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Chandelier
Udiworld.com
Published by Wikipedia in Ceiling Light · 27 October 2020
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A chandelier also known as girandole, candelabra lamp, or least commonly suspended lights) is a branched ornamental light fixture designed to be mounted on ceilings or walls. Chandeliers are often ornate, and normally use incandescent light bulbs, though some modern designs also use fluorescent lamps and recently LEDs.
Chandeliers in a large billiard hall.
Classic chandeliers have arrays of hanging crystal prisms to illuminate a room with refracted light, while contemporary chandeliers assume a more minimalist design that does not contain prisms and illuminate a room with direct light from the lamps, sometimes also equipped with translucent glass covering each lamp. Modern chandeliers have a more modernized design that uses LEDs, and combines the elements of both classic and contemporary designs; some are also equipped with refractive crystal prisms or small mirrors.
Chandeliers are distinct from pendant lights, as they usually consist of multiple lamps and hang in branched frames, whereas pendant lights hang from a single cord and only contain one or two lamps with fewer decorative elements. Due to their size, they are often installed in hallways, living rooms, staircases, lounges, and dining rooms. However, miniature chandeliers also exist, which can be installed in smaller spaces such as bedrooms or small living spaces.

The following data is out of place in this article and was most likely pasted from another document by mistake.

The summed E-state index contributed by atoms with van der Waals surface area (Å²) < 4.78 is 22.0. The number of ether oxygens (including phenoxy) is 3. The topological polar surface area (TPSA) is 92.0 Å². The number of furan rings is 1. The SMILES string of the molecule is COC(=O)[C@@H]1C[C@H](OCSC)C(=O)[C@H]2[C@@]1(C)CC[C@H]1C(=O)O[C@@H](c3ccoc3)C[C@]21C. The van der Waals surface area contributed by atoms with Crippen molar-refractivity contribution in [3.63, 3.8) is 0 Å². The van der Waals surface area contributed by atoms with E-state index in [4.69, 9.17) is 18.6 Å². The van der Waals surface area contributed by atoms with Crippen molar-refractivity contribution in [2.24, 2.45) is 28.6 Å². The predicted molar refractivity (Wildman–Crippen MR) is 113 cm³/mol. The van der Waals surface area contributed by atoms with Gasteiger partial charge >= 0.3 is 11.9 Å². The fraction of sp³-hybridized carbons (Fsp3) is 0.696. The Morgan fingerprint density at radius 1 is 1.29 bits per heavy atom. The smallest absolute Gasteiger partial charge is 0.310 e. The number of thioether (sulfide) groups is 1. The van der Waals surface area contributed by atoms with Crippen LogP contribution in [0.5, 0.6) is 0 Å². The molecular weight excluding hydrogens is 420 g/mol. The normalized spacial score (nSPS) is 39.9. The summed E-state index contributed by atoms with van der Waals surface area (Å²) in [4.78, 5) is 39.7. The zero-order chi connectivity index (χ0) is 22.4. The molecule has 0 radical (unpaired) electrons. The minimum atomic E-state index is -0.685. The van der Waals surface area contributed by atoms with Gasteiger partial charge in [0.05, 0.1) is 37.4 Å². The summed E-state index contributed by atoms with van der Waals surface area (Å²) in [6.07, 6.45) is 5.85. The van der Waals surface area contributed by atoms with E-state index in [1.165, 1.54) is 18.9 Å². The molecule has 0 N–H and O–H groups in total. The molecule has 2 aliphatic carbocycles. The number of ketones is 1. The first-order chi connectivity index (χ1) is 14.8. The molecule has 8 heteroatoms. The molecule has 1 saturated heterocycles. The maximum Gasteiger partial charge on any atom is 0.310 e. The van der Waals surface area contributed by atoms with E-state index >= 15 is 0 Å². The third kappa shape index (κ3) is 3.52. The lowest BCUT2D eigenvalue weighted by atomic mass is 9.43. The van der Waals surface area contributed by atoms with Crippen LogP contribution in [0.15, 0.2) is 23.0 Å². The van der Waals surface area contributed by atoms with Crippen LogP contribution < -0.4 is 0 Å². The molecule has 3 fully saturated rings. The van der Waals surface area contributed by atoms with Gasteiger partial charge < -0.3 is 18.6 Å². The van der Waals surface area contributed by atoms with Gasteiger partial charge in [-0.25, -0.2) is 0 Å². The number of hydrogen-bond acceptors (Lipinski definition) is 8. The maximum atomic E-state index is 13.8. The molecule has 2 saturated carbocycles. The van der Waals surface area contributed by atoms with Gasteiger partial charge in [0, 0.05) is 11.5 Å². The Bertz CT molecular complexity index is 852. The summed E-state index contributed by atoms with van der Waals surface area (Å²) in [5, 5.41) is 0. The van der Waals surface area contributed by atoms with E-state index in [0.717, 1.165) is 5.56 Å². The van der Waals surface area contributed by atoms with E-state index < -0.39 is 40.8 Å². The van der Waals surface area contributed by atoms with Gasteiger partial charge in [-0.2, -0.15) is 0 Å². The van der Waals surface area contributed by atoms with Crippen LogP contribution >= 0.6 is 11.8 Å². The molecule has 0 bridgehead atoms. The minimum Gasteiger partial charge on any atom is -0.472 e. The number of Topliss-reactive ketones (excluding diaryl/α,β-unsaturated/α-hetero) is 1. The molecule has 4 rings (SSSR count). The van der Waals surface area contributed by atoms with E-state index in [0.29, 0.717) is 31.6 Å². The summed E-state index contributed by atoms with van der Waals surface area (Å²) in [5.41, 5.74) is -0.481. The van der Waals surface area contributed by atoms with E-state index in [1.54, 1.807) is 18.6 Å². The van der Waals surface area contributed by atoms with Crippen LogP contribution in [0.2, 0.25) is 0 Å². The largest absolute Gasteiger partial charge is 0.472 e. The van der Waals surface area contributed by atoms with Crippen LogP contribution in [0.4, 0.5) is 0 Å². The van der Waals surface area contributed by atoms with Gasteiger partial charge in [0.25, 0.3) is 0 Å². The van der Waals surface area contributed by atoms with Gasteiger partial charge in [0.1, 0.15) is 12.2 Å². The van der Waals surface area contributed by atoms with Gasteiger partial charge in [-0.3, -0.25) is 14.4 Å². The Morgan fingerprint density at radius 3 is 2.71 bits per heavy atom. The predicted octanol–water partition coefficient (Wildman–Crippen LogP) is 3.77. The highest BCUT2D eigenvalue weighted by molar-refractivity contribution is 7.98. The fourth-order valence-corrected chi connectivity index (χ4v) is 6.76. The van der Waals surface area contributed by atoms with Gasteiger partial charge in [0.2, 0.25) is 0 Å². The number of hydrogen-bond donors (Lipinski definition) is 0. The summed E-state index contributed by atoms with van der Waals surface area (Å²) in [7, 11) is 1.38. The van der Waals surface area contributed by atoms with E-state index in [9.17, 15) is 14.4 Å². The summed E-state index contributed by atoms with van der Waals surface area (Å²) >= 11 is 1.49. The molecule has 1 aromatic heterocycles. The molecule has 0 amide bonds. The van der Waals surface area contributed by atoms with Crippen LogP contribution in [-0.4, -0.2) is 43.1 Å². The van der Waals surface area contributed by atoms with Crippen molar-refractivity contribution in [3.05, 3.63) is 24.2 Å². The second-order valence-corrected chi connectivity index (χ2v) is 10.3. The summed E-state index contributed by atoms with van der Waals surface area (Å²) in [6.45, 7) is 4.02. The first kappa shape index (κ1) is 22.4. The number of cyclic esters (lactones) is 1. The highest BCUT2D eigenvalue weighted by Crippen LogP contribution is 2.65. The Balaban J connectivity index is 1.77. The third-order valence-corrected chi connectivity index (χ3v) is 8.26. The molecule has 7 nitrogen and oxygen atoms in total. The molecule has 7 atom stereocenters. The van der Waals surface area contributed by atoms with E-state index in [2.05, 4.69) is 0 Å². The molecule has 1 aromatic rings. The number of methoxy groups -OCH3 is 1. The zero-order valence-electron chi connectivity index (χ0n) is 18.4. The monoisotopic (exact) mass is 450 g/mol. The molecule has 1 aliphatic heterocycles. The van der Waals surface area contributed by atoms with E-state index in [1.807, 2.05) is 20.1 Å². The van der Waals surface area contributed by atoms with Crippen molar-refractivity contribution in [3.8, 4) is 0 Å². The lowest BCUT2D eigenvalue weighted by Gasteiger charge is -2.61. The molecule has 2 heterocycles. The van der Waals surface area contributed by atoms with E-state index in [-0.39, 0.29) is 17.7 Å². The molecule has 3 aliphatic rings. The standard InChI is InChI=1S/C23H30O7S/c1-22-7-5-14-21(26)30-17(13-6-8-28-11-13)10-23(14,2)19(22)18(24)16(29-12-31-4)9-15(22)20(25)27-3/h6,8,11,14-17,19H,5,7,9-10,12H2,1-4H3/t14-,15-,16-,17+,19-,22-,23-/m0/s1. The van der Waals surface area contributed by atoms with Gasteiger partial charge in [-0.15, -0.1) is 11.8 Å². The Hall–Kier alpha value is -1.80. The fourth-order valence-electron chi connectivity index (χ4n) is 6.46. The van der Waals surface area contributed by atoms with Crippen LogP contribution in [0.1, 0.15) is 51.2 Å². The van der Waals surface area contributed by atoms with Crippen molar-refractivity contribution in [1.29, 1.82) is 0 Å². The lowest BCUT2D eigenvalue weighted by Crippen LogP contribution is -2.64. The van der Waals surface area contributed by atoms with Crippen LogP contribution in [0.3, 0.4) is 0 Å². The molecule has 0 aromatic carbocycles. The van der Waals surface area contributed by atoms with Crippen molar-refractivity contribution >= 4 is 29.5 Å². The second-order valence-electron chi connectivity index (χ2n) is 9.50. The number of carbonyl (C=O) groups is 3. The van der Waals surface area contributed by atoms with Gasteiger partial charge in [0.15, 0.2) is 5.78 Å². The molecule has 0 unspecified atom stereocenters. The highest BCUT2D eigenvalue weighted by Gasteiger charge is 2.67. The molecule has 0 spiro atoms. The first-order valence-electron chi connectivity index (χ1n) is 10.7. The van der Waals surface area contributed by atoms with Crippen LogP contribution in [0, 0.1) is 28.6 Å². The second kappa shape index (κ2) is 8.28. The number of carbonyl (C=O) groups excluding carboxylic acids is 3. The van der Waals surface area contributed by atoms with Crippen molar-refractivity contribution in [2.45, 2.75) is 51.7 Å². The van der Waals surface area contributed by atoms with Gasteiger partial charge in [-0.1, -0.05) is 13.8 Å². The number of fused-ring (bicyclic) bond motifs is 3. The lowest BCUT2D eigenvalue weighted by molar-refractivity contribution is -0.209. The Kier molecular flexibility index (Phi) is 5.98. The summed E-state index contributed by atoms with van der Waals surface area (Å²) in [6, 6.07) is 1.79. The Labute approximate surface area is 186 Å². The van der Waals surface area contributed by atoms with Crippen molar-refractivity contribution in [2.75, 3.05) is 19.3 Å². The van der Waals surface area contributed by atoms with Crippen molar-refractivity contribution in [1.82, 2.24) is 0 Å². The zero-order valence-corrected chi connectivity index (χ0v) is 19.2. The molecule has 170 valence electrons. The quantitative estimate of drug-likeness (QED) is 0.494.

Chandeliers evolved from candelabra and were invented during the medieval period. They originally used, as their source of light candles, which remained in use until the 18th century, when gas lights, later superseded by electric lights, were invented.



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